Why you need a status page

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There are as many ways to trigger an incident as there are new code deployments across the globe and, with the emergence of cloud-reliant businesses, uptime accountability has shifted from on-premise server teams to the service providers themselves. SLAs, SLOs, and websites dedicated to downtime have suddenly come to life in the internet age, and having a status page is now an industry standard. Just check out Dropbox, DigitalOcean, Apple, Reddit, and New Relic for a few examples of companies using status pages as a key part of their incident management process.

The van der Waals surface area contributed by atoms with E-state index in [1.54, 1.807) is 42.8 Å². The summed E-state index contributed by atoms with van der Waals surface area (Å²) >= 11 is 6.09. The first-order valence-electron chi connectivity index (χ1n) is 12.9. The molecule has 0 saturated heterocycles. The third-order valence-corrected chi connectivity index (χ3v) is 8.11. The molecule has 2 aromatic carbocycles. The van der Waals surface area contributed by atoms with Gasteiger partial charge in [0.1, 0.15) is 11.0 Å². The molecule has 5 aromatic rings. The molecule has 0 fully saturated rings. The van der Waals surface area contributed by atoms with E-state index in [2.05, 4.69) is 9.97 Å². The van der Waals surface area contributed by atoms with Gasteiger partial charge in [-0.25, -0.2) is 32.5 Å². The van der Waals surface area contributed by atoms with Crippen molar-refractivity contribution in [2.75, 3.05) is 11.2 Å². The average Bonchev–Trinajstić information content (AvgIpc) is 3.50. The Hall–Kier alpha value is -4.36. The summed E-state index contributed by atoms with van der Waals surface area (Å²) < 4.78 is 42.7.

So, even if we agree that incident communication is important, what exactly is it about status pages that make them the go-to solution in today’s world?

It’s hard to build your own solution

A common problem with a homegrown status page is that when your website is down, so is your status page. We’ve been in the game for a while and spent a long time building our own status page on a completely separate…


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